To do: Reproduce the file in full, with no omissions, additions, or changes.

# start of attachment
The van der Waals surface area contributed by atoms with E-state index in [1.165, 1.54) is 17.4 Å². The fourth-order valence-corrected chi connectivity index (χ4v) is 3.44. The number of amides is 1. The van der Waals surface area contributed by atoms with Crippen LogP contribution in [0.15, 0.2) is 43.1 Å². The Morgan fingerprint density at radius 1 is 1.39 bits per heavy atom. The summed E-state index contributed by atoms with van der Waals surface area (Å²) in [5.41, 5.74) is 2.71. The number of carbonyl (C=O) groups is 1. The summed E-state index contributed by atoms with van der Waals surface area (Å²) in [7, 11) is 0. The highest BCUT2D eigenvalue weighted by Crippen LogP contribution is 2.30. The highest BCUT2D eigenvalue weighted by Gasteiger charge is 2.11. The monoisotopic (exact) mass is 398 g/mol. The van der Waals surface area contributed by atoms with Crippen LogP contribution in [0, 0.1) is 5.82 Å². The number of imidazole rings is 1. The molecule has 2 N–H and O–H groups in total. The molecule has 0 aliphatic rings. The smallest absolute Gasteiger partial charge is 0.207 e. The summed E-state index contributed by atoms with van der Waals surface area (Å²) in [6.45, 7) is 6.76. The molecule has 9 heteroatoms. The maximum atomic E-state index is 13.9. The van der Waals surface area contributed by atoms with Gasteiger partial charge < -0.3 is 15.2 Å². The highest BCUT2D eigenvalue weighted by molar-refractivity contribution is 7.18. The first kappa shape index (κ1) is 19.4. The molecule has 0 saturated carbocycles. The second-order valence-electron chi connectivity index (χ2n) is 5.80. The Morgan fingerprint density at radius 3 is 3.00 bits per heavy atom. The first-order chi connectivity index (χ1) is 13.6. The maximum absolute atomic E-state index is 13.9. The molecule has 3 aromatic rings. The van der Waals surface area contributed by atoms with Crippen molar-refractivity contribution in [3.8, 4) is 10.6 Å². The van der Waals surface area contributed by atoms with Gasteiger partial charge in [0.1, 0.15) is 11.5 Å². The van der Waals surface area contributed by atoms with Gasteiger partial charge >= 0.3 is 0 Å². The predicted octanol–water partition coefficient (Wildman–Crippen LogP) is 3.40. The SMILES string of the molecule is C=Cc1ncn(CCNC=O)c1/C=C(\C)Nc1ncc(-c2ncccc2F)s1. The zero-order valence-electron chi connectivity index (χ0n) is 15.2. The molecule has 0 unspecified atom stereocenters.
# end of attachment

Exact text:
The van der Waals surface area contributed by atoms with E-state index in [1.165, 1.54) is 17.4 Å². The fourth-order valence-corrected chi connectivity index (χ4v) is 3.44. The number of amides is 1. The van der Waals surface area contributed by atoms with Crippen LogP contribution in [0.15, 0.2) is 43.1 Å². The Morgan fingerprint density at radius 1 is 1.39 bits per heavy atom. The summed E-state index contributed by atoms with van der Waals surface area (Å²) in [5.41, 5.74) is 2.71. The number of carbonyl (C=O) groups is 1. The summed E-state index contributed by atoms with van der Waals surface area (Å²) in [7, 11) is 0. The highest BCUT2D eigenvalue weighted by Crippen LogP contribution is 2.30. The highest BCUT2D eigenvalue weighted by Gasteiger charge is 2.11. The monoisotopic (exact) mass is 398 g/mol. The van der Waals surface area contributed by atoms with Crippen LogP contribution in [0, 0.1) is 5.82 Å². The number of imidazole rings is 1. The molecule has 2 N–H and O–H groups in total. The molecule has 0 aliphatic rings. The smallest absolute Gasteiger partial charge is 0.207 e. The summed E-state index contributed by atoms with van der Waals surface area (Å²) in [6.45, 7) is 6.76. The molecule has 9 heteroatoms. The maximum atomic E-state index is 13.9. The van der Waals surface area contributed by atoms with Gasteiger partial charge < -0.3 is 15.2 Å². The highest BCUT2D eigenvalue weighted by molar-refractivity contribution is 7.18. The first kappa shape index (κ1) is 19.4. The molecule has 0 saturated carbocycles. The second-order valence-electron chi connectivity index (χ2n) is 5.80. The Morgan fingerprint density at radius 3 is 3.00 bits per heavy atom. The first-order chi connectivity index (χ1) is 13.6. The maximum absolute atomic E-state index is 13.9. The molecule has 3 aromatic rings. The van der Waals surface area contributed by atoms with Crippen molar-refractivity contribution in [3.8, 4) is 10.6 Å². The van der Waals surface area contributed by atoms with Gasteiger partial charge in [0.1, 0.15) is 11.5 Å². The van der Waals surface area contributed by atoms with Gasteiger partial charge >= 0.3 is 0 Å². The predicted octanol–water partition coefficient (Wildman–Crippen LogP) is 3.40. The SMILES string of the molecule is C=Cc1ncn(CCNC=O)c1/C=C(\C)Nc1ncc(-c2ncccc2F)s1. The zero-order valence-electron chi connectivity index (χ0n) is 15.2. The molecule has 0 unspecified atom stereocenters.